FJR Top Gun
Join Date: Jul 2013
Location: near Great Salt Lake, Utah, USA, Sol III
Engaging gear - Cold engine.
1. You can usually get the same results by starting the engine in Neutral, pulling the clutch lever, and blipping the throttle (gently, when the engine is cold) a few times. Repeat as needed. This trick separates the clutch plates, before the you make the gears do it by blunt force. Click, not CLUNK.
2. Alternately, you can leave the engine Off, put the bike in gear, pull the clutch lever, and roll the bike backwards and forwards (as much as the compression and gears will allow) until the clutch plates un-stick.
3. You can also maintain some normal oil flow into the clutch when riding, by pulling and holding the clutch lever, in gear, while stopped at traffic lights or for any short time you are stopped. Rapid shifting and clutchless shifting both deprive the clutch of the normal oil flow which the plates should get. Oil can not get into the clutch plates, when the clutch is fully engaged; clutch plate separation (clutch lever pulled, in gear) helps. This practice is also a safety assist: if you need to move out quickly to avoid some oncoming fool, you are already in gear to go. All IMHO, of course.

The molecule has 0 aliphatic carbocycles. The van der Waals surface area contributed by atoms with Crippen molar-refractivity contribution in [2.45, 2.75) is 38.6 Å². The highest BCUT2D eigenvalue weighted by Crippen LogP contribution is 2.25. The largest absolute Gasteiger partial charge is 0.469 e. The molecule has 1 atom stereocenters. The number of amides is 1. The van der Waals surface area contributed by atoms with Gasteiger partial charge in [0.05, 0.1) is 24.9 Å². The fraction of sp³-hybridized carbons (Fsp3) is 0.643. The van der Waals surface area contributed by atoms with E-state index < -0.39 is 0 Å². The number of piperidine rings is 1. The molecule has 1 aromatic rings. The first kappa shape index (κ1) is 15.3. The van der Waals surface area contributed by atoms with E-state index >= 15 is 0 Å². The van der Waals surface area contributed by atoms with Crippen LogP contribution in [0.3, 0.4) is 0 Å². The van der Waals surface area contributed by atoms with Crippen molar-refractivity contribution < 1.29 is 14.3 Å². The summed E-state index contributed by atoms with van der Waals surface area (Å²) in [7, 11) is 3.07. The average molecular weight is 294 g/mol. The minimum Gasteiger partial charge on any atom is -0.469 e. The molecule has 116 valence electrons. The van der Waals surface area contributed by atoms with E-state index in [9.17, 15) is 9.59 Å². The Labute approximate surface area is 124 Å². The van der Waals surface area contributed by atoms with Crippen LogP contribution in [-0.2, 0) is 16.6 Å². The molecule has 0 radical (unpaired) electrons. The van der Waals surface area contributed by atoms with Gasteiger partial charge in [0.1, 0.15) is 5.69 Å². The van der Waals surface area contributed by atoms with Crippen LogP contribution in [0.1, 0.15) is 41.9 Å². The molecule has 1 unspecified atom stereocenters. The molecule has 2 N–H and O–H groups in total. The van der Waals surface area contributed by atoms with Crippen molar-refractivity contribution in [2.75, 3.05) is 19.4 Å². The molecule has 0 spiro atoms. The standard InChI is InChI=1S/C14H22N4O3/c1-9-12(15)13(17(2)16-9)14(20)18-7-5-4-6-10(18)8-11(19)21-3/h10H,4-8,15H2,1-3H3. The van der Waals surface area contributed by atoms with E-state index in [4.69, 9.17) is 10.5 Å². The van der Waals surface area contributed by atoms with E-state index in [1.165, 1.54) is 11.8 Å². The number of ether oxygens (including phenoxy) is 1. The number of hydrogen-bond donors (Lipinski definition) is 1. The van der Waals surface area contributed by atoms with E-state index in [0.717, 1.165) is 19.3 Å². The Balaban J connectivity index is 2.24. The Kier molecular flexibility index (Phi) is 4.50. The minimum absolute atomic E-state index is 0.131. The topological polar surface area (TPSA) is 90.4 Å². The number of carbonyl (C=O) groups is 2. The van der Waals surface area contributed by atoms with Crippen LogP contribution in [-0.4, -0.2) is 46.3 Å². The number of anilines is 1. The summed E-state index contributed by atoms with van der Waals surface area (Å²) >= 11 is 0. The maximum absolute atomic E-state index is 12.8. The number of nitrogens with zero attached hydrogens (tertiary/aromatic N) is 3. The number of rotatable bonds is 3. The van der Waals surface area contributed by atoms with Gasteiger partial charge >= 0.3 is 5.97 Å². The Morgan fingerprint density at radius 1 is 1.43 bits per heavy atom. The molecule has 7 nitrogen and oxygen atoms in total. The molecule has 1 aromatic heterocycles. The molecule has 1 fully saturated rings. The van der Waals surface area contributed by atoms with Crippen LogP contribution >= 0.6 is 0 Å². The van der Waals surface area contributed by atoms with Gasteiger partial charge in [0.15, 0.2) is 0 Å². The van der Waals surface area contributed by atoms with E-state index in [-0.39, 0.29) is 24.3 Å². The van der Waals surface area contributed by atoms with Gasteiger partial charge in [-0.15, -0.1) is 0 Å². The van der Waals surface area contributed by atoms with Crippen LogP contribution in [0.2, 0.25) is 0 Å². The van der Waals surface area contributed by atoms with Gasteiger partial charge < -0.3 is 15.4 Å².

The new Yamaha clutch core (slipper clutch version) has extra oil holes, and will retro-fit into some earlier models, to keep the clutch plates oiled better than the earlier clutch core. If I ever get into the clutch, I will change the clutch core for the new version (or drill the old one to match the new version), although I have had no problems with sticky clutch plates, prolly due to my habit of #3 here.
2008 FJR1300A - Pirelli Angel GT (Spec A) tires, RDL seat, TPMS, GPS digital speedometer (Amazon ~US$28.00).
P.S. Life is too short, and health is too valuable, to ride on cheap parade-duty tires.
Last edited by red; 07-17-2020 at 12:51 PM.